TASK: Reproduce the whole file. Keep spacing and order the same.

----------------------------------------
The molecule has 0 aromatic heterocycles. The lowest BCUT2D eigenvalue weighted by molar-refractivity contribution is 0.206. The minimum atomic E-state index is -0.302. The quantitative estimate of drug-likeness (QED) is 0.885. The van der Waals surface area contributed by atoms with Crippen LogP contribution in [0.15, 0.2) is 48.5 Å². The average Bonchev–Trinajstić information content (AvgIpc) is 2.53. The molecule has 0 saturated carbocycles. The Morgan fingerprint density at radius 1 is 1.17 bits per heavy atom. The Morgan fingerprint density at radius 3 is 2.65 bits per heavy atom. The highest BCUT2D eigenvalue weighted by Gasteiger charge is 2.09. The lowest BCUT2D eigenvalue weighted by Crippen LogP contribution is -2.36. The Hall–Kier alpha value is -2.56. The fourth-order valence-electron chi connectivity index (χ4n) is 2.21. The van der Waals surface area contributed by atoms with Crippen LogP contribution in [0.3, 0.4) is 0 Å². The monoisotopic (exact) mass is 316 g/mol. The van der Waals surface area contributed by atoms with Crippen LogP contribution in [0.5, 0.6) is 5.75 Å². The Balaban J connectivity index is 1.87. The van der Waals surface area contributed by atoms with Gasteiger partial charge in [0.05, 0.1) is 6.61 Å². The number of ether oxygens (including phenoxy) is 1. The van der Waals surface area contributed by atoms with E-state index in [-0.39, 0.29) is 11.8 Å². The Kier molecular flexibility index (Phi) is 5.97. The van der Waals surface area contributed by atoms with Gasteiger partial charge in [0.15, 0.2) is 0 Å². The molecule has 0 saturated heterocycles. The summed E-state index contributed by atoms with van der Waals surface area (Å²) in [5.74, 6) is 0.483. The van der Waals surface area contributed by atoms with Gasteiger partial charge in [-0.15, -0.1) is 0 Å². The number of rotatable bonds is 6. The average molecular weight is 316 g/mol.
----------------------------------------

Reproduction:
The molecule has 0 aromatic heterocycles. The lowest BCUT2D eigenvalue weighted by molar-refractivity contribution is 0.206. The minimum atomic E-state index is -0.302. The quantitative estimate of drug-likeness (QED) is 0.885. The van der Waals surface area contributed by atoms with Crippen LogP contribution in [0.15, 0.2) is 48.5 Å². The average Bonchev–Trinajstić information content (AvgIpc) is 2.53. The molecule has 0 saturated carbocycles. The Morgan fingerprint density at radius 1 is 1.17 bits per heavy atom. The Morgan fingerprint density at radius 3 is 2.65 bits per heavy atom. The highest BCUT2D eigenvalue weighted by Gasteiger charge is 2.09. The lowest BCUT2D eigenvalue weighted by Crippen LogP contribution is -2.36. The Hall–Kier alpha value is -2.56. The fourth-order valence-electron chi connectivity index (χ4n) is 2.21. The van der Waals surface area contributed by atoms with Crippen LogP contribution in [0.3, 0.4) is 0 Å². The monoisotopic (exact) mass is 316 g/mol. The van der Waals surface area contributed by atoms with Crippen LogP contribution in [0.5, 0.6) is 5.75 Å². The Balaban J connectivity index is 1.87. The van der Waals surface area contributed by atoms with Gasteiger partial charge in [0.05, 0.1) is 6.61 Å². The number of ether oxygens (including phenoxy) is 1. The van der Waals surface area contributed by atoms with E-state index in [-0.39, 0.29) is 11.8 Å². The Kier molecular flexibility index (Phi) is 5.97. The van der Waals surface area contributed by atoms with Gasteiger partial charge in [0.15, 0.2) is 0 Å². The molecule has 0 saturated heterocycles. The summed E-state index contributed by atoms with van der Waals surface area (Å²) in [5.74, 6) is 0.483. The van der Waals surface area contributed by atoms with Gasteiger partial charge in [-0.15, -0.1) is 0 Å². The number of rotatable bonds is 6. The average molecular weight is 316 g/mol.